In our other fact-check of the day, were Marco Rubio's boots really made for walking?

His boots might be made for campaigning, but were they made in the USA, as he claims?

Here's PolitiFact Florida's ruling:

Rubio’s ankle boots became the subject of Internet scrutiny after he was photographed wearing them in New Hampshire on Jan. 3, 2016. Pundits and fashion columnists commented on them ad nauseam. Rubio drew fire from his GOP rivals for being perhaps a bit too chic for the campaign trail. Some speculated they were to make the 5-foot-10 senator appear taller. Kentucky Sen. Rand Paul called the boots "cute" and former Florida Gov. Jeb Bush’s Right to Rise super PAC made a commercial mocking them. While Rubio initially called the focus on his footwear "craziness," he’s worked at thinking on his feet. At a Jan. 18 campaign event in Waverly, Iowa, a voter jokingly asked about the boots. Rubio declared his boots, appropriately outfitted with a Cuban heel, are a patriotic choice. "They sold out of those boots online," Rubio said. "They’re made in Wisconsin. Florsheim! You know what that means? That means I did more for American business in one week than Barack Obama did in seven years!" He’s right that Florsheim’s website says some sizes of their $135 Duke boots are out of stock, but they should be available by Feb. 1. A Florsheim spokesman told us sales of that style have "increased significantly" since Rubio was shown wearing them. As for the part about being made in Wisconsin, well, Rubio probably should have watched his step. Like all of the Glendale, Wis., company’s shoes, Rubio’s boots aren’t made in the United States. The company did recently collaborate with designer George Esquivel to create a luxury shoe line that is made in California, but Florsheim said their products are made in Asia, mostly from China. That trend goes back to the 1970s, when Florsheim’s then-owner, St. Louis-based International Shoe Co., moved production to India, where Rubio’s Duke boots were manufactured. The company also makes some items in Italy. Founded in 1892 in Chicago, Florsheim once had five U.S. factories and 2,500 employees by the 1920s. While at one time holding 70 percent of the men’s shoe market, the company eventually suffered from lackluster sales and a stodgy image, declaring bankruptcy in 2002. It was resurrected by Florsheim family scions through Weyco Group, the same company that distributes shoe brands like Nunn Bush and Stacy Adams (also foreign-made). No shoes are made at Weyco’s headquarters in suburban Milwaukee. It’s not really surprising that the American company’s boots are imports, as shoe manufacturing in the United States is on shaky footing these days. The American Apparel and Footwear Association said that domestic production has started to increase in recent years, but U.S. boot and shoe sales are still around 98 percent imports. Rubio’s campaign didn’t respond when we pointed out the boots were not made in America. There are still bootmakers in Wisconsin, however. Weinbrenner Shoe Company, for example, makes work boots in two central Wisconsin factories, and Allen Edmonds makes most of its high-end shoes and boots in Port Washington, about 20 miles north of Glendale. Our ruling Rubio said his much-discussed boots are "made in Wisconsin." His Florsheim ankle boots aren’t made in the Badger State, where the company is headquartered. Florsheim told us most of their products are made in China, but Rubio’s boots came from India. We have to put our foot down on this one. We rate Rubio’s statement Pants on Fire!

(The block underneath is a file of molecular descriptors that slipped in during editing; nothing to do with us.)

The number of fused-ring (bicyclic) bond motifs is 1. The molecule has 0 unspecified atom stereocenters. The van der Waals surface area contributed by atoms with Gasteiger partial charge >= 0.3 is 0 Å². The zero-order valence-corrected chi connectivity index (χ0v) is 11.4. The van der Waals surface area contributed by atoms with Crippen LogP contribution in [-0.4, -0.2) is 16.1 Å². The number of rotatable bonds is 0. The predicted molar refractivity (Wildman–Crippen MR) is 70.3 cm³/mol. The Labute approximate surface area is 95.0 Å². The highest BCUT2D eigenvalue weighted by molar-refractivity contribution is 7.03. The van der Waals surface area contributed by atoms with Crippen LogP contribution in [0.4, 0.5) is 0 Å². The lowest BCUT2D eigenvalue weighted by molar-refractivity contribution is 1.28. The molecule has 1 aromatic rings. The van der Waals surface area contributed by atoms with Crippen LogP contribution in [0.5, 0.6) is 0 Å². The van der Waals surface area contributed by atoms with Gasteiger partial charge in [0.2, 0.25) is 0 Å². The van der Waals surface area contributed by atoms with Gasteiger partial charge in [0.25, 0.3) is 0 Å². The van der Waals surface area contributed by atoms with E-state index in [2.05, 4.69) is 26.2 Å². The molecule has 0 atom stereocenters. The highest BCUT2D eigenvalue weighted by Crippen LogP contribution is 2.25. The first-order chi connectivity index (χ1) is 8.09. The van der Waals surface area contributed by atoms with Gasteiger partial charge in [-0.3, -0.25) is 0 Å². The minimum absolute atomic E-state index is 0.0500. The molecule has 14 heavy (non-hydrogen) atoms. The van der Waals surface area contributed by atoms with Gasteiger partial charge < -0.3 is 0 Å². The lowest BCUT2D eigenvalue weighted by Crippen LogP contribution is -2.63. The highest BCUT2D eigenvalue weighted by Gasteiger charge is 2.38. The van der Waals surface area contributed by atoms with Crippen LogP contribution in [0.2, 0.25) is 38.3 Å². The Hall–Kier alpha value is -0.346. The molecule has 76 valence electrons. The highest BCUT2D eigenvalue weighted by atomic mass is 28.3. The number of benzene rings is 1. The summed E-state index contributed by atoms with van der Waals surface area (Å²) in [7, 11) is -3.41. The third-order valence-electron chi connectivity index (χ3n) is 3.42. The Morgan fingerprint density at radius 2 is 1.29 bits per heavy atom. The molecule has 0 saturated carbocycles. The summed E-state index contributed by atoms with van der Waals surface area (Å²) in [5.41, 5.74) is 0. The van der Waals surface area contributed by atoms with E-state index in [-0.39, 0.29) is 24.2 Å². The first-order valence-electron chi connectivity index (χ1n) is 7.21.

Steve Newborn is a WUSF reporter and producer at WUSF covering environmental issues and politics in the Tampa Bay area.